A Natural Log: Our Innate Sense of Numbers is Logarithmic, Not Linear

See here:

We humans seem to be born with a number line in our head. But a May 30 study in Science suggests it may look less like an evenly segmented ruler and more like a logarithmic slide rule on which the distance between two numbers represents their ratio (when ­di­vided) rather than their difference (when subtracted).

This is consistent with our analysis in chapter 5 of our book of decisions of Bangladeshis about whether to switch wells because of arsenic in drinking water. Among households with dangerous wells (arsenic content higher than 50 (in some units)), we predicted whether a household switches wells, given two predictors:
– distance to the nearest safe well;
– arsenic level of their existing well.
The data were consistent with the model that people weight “distance to nearest safe well” linearly but weight “arsenic level” on the log scale. As we discuss in our book, this makes psychological sense: distance is something you perceive directly and linearly, by walking (it takes twice as much time and effort to walk 200m as to walk 100m), whereas arsenic level is just a number and, as such, going from 50 to 100 seems about the same, psychologically, as going from 100 to 200 or 200 to 400–even though, in reality, that last jump is four times as bad as the first (arsenic being a cumulative poison).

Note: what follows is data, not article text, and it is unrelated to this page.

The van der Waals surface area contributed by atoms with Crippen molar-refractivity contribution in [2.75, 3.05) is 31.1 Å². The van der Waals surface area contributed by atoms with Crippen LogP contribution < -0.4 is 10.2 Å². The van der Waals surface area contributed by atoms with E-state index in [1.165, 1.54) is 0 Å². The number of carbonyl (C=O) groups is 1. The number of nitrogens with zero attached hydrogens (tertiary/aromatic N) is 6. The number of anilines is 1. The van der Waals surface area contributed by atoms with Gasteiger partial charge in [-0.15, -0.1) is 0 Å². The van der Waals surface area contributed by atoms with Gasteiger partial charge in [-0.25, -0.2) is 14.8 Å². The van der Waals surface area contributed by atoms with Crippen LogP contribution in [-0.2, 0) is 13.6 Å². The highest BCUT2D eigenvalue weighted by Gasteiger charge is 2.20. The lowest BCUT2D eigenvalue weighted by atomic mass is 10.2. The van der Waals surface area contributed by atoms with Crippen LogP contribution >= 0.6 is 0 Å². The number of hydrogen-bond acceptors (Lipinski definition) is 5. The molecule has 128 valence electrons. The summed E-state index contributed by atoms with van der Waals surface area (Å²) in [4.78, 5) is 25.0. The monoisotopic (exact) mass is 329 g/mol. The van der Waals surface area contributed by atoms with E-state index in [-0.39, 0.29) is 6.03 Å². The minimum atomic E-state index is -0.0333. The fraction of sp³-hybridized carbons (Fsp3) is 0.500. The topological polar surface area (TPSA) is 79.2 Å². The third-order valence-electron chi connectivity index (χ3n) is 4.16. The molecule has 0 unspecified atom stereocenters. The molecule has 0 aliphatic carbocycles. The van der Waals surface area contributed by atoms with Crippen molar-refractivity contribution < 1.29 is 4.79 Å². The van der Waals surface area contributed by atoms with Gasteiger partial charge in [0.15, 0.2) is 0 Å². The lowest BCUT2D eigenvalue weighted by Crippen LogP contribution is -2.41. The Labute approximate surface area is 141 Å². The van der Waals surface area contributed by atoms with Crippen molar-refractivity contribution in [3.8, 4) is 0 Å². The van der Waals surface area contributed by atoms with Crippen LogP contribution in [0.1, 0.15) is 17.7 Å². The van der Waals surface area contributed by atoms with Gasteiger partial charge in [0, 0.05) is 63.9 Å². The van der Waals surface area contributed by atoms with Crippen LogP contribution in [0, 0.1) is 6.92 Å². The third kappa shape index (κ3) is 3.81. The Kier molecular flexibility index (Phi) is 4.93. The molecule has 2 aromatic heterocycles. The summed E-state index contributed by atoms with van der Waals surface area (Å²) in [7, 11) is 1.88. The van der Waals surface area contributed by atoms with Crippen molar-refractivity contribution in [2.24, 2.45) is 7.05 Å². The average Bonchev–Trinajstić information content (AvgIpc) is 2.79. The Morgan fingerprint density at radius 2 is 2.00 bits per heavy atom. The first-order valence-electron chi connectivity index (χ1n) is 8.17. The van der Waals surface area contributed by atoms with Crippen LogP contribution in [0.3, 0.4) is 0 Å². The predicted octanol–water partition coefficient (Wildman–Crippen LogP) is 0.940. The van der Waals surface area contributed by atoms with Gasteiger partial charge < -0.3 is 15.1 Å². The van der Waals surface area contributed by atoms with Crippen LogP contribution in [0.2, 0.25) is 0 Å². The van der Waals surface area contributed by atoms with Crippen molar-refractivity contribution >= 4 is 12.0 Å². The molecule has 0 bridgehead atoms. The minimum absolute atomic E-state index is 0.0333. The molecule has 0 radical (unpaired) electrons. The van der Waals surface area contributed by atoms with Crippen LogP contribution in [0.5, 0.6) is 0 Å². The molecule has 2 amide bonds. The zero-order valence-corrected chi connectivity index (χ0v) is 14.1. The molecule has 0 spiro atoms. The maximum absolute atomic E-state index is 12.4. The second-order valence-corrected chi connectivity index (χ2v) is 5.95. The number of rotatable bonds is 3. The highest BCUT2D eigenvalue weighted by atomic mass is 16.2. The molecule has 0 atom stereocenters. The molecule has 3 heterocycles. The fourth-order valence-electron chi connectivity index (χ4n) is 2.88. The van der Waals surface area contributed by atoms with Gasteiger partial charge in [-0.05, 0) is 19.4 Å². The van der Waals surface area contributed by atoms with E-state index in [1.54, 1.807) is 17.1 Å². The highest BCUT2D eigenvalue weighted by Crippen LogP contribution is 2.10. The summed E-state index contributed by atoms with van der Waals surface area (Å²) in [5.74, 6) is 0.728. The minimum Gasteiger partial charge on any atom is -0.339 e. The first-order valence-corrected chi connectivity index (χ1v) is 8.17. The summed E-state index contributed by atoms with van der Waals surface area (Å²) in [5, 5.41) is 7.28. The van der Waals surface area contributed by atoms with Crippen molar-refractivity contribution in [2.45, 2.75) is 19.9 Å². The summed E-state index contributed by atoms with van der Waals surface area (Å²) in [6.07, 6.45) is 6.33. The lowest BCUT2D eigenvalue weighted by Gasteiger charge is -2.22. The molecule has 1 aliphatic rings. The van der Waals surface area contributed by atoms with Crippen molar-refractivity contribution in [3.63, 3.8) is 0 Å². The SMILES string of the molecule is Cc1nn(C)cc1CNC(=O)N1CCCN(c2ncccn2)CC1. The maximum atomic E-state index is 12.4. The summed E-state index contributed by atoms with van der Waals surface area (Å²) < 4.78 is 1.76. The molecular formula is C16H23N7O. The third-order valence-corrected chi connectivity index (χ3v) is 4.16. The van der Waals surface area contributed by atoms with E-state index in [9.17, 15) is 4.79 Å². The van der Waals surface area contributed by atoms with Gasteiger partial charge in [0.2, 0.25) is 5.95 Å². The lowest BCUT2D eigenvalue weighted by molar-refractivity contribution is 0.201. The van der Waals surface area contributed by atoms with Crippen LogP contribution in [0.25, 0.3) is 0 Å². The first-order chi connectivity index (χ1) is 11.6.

3 thoughts on “A Natural Log: Our Innate Sense of Numbers is Logarithmic, Not Linear

  1. It does make psychological sense, but I'm a bit worried that this gets reported as a new insight. AFAICT the novelty of the study is in the cross-cultural comparison and maybe also the idea that a linear scale has to be learned. The idea that distances between things are represented this way is far from novel. It is (in essence) generalizing the Weber-Fechner law that is over 100 years old.

    I'm sure the original article mentions this, but it surely a good science journalist should pick up that this idea is much older than May 30th 2008?

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